The Marine Corps F/A-18Ds have replaced 108 OA-4M, RF-4B, and the A6-E aircraft. The F/A-18D functions not only as a strike fighter, but also as a Forward Air Controller (Airborne)/Tactical Air Controller (Airborne) (FAC(A)/TAC(A)) and tactical reconnaissance aircraft. In addition, the night attack suite allows the F/A-18D to conduct operations below weather at low altitude using night vision goggles and Foward Looking Infrared Radar (FLIR) systems. Using a variety of precision guided weapons, the F/A-18D provides a precision strike capability.

Operation Desert Storm in 1991 was the operational proving ground for the F/A-18D. Twelve F/A-18D aircraft deployed to SWA to participate in combat operations. Used solely in a Tactical Air Coordinator (Airborne)/Forward Air Control (Airborne) or "Fast FAC" role, the F/A-18D proved to be a superior TAC(A)/FAC(A) platform. The F/A-18D's flew into target areas, ahead of strike aircraft, to locate and identify high value targets for USMC, USAF, USN, and Kuwait Air Force TACAIR missions. By providing target location and identification, threat updates, and the overall battlefield situation, the F/A-18D proved very effective in controlling as many as 20 strike fighters in a single 30-minute period.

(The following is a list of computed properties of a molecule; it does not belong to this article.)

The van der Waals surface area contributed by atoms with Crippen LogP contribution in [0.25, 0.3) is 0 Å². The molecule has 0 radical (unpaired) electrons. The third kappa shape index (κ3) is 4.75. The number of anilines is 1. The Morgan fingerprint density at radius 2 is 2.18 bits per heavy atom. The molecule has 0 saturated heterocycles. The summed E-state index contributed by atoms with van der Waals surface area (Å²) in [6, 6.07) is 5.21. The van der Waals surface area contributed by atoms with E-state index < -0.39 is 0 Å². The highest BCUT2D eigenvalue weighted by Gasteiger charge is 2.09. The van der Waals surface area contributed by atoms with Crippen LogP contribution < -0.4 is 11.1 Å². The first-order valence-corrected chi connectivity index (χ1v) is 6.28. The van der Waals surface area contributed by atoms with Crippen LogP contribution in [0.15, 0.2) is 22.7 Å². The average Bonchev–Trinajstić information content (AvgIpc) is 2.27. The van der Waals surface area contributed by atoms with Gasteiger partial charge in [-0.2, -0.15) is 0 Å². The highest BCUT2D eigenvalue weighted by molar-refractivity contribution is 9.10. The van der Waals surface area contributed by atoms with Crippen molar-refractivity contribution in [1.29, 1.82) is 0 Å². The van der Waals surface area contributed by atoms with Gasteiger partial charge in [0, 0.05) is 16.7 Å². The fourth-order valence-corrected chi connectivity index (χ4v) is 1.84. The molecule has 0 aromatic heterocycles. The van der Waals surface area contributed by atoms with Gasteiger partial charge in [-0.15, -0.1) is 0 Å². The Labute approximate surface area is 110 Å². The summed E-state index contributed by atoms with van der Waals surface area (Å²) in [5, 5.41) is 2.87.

This page contains pictures of the F/A18 only. The seventh aircraft flown by Squadron-235. Snapshots featuring people rather than aircraft may be found on Snapshots.

The F/A18 - Hornet
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The Hornet

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